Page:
In addition to forest loss, dholes have suffered from a decline in their prey. Because dholes are hyper-carnivores that need relatively high prey numbers to raise litters and sustain large pack sizes. Overhunting and snaring has decimated many prey species across southern Asia. In fact, the region is known for so-called empty forests syndrome. Here, forests are largely emptied of any large-to-medium-sized mammal or bird, wiped out by hunting both for food and the Traditional Chinese Medicine industry.

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There are very few conservation programmes focusing specifically on dholes, but one of them is Ambika Khatiwada’s in the Kangchenjunga Conservation Area (KCA). in Nepal. Khatiwada is working with locals to live more peaceably with wild canid neighbors.

Khatiwada is also working with the local council on implementing a community managed livestock insurance scheme. Under this program, herders pay to have their livestock insured against attacks by predators, in this case dholes and snow leopards.

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As one of the region’s top predators, dholes have a potent ecological influence all the way down the food chain. While this has been largely unstudied in regards to dholes, research on other top predators – like wolves – has shown how these animals actually create more biodiverse and productive ecosystems by keeping prey species in check and in hiding.

Wildlife Conservation Film Festival
& Biodiversity Conference

Christopher J. Gervais, FRGS
Founder & CEO
Christopher@WCFF.org
www.WCFF.org

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Wildlife Conservation Film Festival

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Come to New York, NY October 13-19 for a week of extraordinary films, workshops, international filmmakers, red carpet gala and to meet some of the world’s leading wildlife conservationists. Included are dr. Sylvia Earle, Dr. Patricia C. Wright, Dr. Birute Galdikas, Nan Hauser, Dr. Mireya Mayor. More than 15 international wildlife documentary filmmakers and from National Geographic filmmakers, Bob Poole and David Hamlin

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Elephants in the Room
produced by Peter Lamberti of Aquavision TV Productions in South Africa
will make its New York debut at the 2014 WCFF

Great Migrations: Episode 3: Survival of the Fastest NGC-US: Episode Code: 3592 NGCI: IBMS - 023560

Zebras On The Move
Produced by Oscar Portillo of Explora Films in Spain
will also make its New York debut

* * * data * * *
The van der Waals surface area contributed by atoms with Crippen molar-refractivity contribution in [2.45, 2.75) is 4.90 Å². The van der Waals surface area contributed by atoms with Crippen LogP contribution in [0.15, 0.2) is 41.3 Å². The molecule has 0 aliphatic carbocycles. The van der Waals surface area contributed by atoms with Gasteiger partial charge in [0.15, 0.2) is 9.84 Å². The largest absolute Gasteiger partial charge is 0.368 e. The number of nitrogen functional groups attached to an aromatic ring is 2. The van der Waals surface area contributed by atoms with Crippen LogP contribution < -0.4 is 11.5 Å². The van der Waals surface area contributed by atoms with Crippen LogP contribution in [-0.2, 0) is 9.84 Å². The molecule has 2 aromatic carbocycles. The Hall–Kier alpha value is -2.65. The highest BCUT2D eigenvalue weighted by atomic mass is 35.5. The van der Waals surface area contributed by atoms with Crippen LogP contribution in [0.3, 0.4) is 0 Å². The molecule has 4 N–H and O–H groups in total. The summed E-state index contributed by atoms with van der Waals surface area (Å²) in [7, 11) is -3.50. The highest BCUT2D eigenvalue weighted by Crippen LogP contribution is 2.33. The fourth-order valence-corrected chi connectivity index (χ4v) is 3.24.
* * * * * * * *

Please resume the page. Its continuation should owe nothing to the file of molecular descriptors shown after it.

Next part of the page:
Get your tickets now for all 18 film series held at the NYIT Auditorium on Broadway during the week and the Red Carpet Gala & Awards Ceremony at 583 Park Avenue

http://wcff.org/film-festivals/purchase-tickets-for-nyc-2014/

Wildlife Conservation Film Festival, Inc.
Christopher J. Gervais, Founder & CEO
Christopher@WCFF.org
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Sunder the elephant is FREE!

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After years of being chained and violently beaten, the fourteen-year-old elephant Sunder is finally safe in his new home at the Bannerghatta Biological Park in Bangalore, India.

For six years, Sunder was chained and abused at the Jyotiba temple in Kolhapur, India. In 2012, the Maharashtra Forest Department and the Project Elephant division of the Ministry of Environment and Forests issued orders to retire Sunder to a sanctuary. Sadly for Sunder, the orders were never carried out, and instead Maharashtra Member of the Legislative Assembly Vinay Kore, who had given the elephant as a “gift” to the temple, sent him to live in an old, dark poultry shed where until recently he has been chained and subjected to numerous beatings.

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An undercover investigation conducted by the animal rights organization People for the Ethical Treatment of Animals India (PETA India) had resulted in footage of a mahout (handler) violently beating Sunder with a thick wooden pole. The video revealed a malnourished-looking Sunder, chained by two legs, writhing in pain and struggling to stand as the mahout strikes him repeatedly with the pole.

As a result if the investigation, “the Supreme Court of India passed a judgment in favour of PETA India by ordering the implementation of a 7 April 2014 Bombay High Court order to release the well-known and much-abused young elephant Sunder to an elephant care centre in Bangalore by no later than 15 June,” stated PETA India. “The Supreme Court also ordered that the Secretary, Revenue and Forests Department, Maharashtra State will be responsible for the implementation of its order and must strictly meet the deadline.”

This decision was supported by celebrities Paul McCartney, Pamela Anderson, Celina Jaitly, Gulshan Grover and many others who took to Twitter, met with concerned government officials, and helped in other ways with the campaign for his release.

A few days ago, Sunder was freed and began the journey to his new home. “We are overjoyed to report that the much abused young elephant Sunder was placed on a truck by a team of experts who had travelled to Kolhapur to work with the Maharashtra Forest Department and is now being driven carefully and slowly to his new home as per the order of the Supreme Court of India,” said Peta India.

Despite the court’s decision, and the fact that Sunder was now free to be relocated, the cruel and vicious people who abused Sunder all those years did not let him begin his journey in peace. Even to the last moment, they tried to find ways to hurt the terrified elephant.

“The transition was not easy. This progress was made after a great deal of struggle, including dealing with sabotage by screaming men, near rioting, tires which were punctured with nails by those who wanted to keep Sunder in Kolhapur to endure a life of abuse and a mahout (elephant handler) who shouted the wrong commands in order to agitate Sunder. Even now, a motorcycle gang is following the truck, despite police protection. The police and Maharashtra Forest Department officials as well as the experts who travelled to Kolhapur to assist with Sunder’s move are travelling with Sunder,” said PETA India.

After all the turmoil getting Sunder away from his abusers, he is now peacefully residing at a 49.5-hectare forested area care centre for elephants. As soon as he has settled down and his serious leg wound caused by long-term painfully tight chaining has healed, he will join a herd of thirteen other elephants. The sanctuary is enclosed by fencing, which allows the elephants to roam freely and wade in the ponds and streams that spread out throughout the Bannerghatta Biological Park.

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 Wildlife Conservation Film Festival, Inc.
Christopher J. Gervais, Founder & CEO
Christopher@WCFF.org